Do Not Disturb: How I Ditched my Phone and Unbroke My Brain”(Kevin Roose, Feb. 23, NYT) comes to the rescue. It begins:

“My name is Kevin, and I have a phone problem. And if you’re anything like me — and the statistics suggest you probably are, at least where smartphones are concerned — you have one, too.”

I do! Yes! I do! you say to yourself. You wonder whether Kevin also has a clock problem. Whether he’ll lament our isolation in a world missing the one thing we all had in common before smartphones: public clocks on the tower of the old village square . . . and in airports!

On the way to baggage claim, the problem is bigger than the absence of a friendly clock. You’re in a strange city without information on where you’re supposed to go. The address of your hotel, how to get there, contacts, e-mail and text information, phone numbers, and the name of the restaurant where you’re to meet the headhunter for the job interview are carefully stored on your iPhone.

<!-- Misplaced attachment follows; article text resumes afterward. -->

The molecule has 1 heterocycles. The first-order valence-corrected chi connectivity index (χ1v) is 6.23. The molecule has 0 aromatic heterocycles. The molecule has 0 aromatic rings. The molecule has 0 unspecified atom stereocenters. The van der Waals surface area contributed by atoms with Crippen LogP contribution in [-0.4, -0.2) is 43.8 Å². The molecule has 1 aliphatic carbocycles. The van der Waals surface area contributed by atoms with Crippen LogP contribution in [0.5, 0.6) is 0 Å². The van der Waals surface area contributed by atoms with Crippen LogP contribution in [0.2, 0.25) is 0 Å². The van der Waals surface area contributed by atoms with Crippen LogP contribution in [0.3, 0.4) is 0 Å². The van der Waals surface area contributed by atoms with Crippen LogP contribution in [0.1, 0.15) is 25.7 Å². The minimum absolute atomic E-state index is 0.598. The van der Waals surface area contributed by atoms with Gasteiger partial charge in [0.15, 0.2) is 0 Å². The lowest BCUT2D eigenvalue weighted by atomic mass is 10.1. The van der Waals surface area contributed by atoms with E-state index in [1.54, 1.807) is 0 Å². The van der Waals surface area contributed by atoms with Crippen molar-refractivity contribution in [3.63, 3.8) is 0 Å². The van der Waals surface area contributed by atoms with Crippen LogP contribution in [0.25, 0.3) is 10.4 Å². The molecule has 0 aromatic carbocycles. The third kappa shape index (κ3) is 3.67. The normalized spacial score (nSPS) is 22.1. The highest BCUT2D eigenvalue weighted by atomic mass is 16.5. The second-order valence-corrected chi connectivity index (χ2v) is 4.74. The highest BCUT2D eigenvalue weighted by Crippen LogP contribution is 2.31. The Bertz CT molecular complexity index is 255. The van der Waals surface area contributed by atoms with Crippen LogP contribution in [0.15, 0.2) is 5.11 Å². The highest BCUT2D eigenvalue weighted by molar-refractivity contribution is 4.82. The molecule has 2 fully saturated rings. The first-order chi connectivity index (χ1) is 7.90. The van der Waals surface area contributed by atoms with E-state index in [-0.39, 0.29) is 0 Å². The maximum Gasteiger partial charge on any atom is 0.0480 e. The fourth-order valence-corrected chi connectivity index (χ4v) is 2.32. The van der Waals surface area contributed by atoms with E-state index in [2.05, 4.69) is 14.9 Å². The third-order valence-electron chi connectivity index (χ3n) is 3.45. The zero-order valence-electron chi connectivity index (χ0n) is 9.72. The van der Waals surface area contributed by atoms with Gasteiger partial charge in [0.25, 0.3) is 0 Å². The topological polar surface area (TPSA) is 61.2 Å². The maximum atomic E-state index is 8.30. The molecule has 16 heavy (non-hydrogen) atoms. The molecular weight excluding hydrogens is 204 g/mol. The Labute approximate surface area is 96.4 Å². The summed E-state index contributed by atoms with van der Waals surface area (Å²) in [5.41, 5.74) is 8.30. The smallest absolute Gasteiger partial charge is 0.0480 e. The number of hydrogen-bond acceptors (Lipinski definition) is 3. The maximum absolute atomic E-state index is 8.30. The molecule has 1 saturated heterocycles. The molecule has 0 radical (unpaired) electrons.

What to do? At baggage claim, a stranger takes pity on you. She lends you her smartphone. A family member answers your call, finds your phone, follows your instructions for unlocking your iPhone, and begins to give you the information you’ve asked for. But the phone to take down the information, you’re still helpless!

“Hold on a minute,” you tell the family member back home, and return to the stranger. “I’m sorry to disturb you again, but do you have a pencil and a piece of paper?”

Monday Morning Wake-Up Call

David Kanigan’s Monday Morning Wake-Up Call popped up this morning while pondering a reference to Jacques Ellul’s “meditation on inutility” cited in a footnote of Walter Brueggemann’s The Psalms and the Life of Faith. The sentence which leads the reader to the Ellul footnote on inutility reads, “In the end — not before, but in the end — praise is a useless act.” (p.122, footnote 21)